Upon first glance, it appears that Narrative Magazine is more interested in running a lucrative business than anything else. Everything about it feels corporate. Money-making contests abound. The editors, Tom Jenks and Carol Edgarian, look like celebs with their air-brushed faces poking out in sharp digi-color from the slickly designed web pages. Is this "vision" of corporate cut and egoistic self-promotion the future of literary journals on the Internet? ... Well, argh. Let's hope not. Perhaps good news for some, but a lot is potentially bad news.
Tom Jenks and Carol Edgarian recently judged their latest contest, the 2008 First-Person Story Contest. I find it highly irregular that the editors, rather than choose an independent judge or a panel of judges, picked themselves to judge. Egoistic? Foolish? All the above? Regardless, it definitely opens them up to charges of favoritism, and more importantly, fraud, especially if the winner of their expensive, big pay-off contest turns out to be someone they know, e.g., an associate or friend in the literary world.
Writer blogs across the Internet helped Jenks and Edgarian publicize their contest. Narrative Magazine tapped everyone on their huge mail list (mail fraud?) and generally let out all the stops to push this competition.
Years ago, a poet board run by Alan Cordle, Foetry.Com, made it a holy mission to expose fraud in poetry contests. It made everyone realize (despite the overzealousness of some Foetry followers) that favoritism was rampant in the literary world and that closer scrutiny was needed to asssure contest-paying customers got a fair shake.
Now, back to Narrative Magazine's contest. Here is the announcement of the winners broadcast all over the Internet.
THE 2008 FIRST-PERSON STORY CONTEST
First Place ($3,000) Gina Ochsner On Principle
Second Place ($1,750) Heather Brittain Bergstrom Celilo Falls
Third Place ($1,000) Holly Wilson Night Glow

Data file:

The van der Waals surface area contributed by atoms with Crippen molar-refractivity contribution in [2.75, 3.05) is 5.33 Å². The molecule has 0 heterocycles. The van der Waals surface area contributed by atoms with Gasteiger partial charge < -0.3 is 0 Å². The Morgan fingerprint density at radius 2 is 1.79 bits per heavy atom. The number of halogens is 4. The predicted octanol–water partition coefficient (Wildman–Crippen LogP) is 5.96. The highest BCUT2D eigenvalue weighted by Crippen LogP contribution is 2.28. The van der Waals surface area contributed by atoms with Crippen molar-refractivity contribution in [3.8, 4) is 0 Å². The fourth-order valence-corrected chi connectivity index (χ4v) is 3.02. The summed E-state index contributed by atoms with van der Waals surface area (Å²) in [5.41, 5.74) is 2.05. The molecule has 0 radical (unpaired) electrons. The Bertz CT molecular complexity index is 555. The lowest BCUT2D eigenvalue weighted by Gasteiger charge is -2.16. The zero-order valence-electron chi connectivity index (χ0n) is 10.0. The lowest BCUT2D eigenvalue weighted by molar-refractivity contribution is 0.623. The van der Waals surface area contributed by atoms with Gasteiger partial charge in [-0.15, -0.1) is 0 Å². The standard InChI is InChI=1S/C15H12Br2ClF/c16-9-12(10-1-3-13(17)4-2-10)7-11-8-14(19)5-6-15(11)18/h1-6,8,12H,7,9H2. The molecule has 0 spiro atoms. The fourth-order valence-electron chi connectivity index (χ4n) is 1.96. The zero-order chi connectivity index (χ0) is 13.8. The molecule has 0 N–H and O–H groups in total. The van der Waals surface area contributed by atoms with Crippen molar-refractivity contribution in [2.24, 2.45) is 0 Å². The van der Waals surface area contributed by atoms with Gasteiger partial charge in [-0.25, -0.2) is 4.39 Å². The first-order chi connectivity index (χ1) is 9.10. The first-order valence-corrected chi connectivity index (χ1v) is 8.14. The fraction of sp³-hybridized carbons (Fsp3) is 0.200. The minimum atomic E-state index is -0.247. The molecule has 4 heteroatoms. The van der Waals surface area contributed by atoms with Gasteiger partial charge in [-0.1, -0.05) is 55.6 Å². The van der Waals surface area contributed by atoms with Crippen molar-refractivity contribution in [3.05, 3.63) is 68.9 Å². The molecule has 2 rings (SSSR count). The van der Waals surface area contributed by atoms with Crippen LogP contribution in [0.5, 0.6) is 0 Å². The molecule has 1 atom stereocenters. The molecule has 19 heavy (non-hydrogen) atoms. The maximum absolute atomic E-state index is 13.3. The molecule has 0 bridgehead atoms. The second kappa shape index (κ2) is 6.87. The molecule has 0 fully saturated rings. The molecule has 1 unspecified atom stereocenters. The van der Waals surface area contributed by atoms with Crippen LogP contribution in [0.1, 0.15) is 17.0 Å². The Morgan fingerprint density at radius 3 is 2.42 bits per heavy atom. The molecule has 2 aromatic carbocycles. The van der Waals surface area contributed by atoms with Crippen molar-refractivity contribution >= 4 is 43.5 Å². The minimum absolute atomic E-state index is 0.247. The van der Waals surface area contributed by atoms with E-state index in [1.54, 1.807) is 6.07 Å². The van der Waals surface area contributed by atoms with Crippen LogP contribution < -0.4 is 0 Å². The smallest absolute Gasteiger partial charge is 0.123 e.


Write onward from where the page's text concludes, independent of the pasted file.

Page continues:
Now, here is where it gets ugly. A simple google search with Edgarian's name and Gina Oschner, the big $3000.00 winner, reveals what appears to be a strong relationship between the two writers before the judging of the contest in question.
Gina Ochsner writes with the delight and knowing of a born conjurer. Her world is that liminal space, that disconnect, between nature and our lives-heaven's winking outside the office window, grass pushing up around the casket, umbrellas opening like the great beating of wings. — Carol Edgarian
Okay, so after reading this gushy blurb we are able to place Oshsner and Edgarian close enough in relationship that the Narrative editor agrees to blurb her book.
Next we have this little eye opener right from the pages of Narrative:
Ochsner's story collection The Necessary Grace to Fall won the Flannery O'Connor Award for Short Fiction from the University of Georgia Press. Afterward, Ochsner wrote to Tom Jenks and Carol Edgarian to say, "Many thanks for your superb editing of 'Signs: Markings.' It found a happy home with Image: A Journal of Arts and Religion. Thanks to you, Carol, for your encouragement and excellent teaching.
"Thanks to you, Carol, for your encouragement and excellent teaching."
I believe this proves without doubt that Ochsner had pursued a relationship with the editors of Narrative Magazine and had established that relationship effectively. She personally thanks Carol for "encouragement and excellent teaching."
One can't but wonder if Edgarian also helped edit the winning piece that Ochsner submitted to the contest.
Narrative ... I'll be watching you closely, as I hope will thousands of others.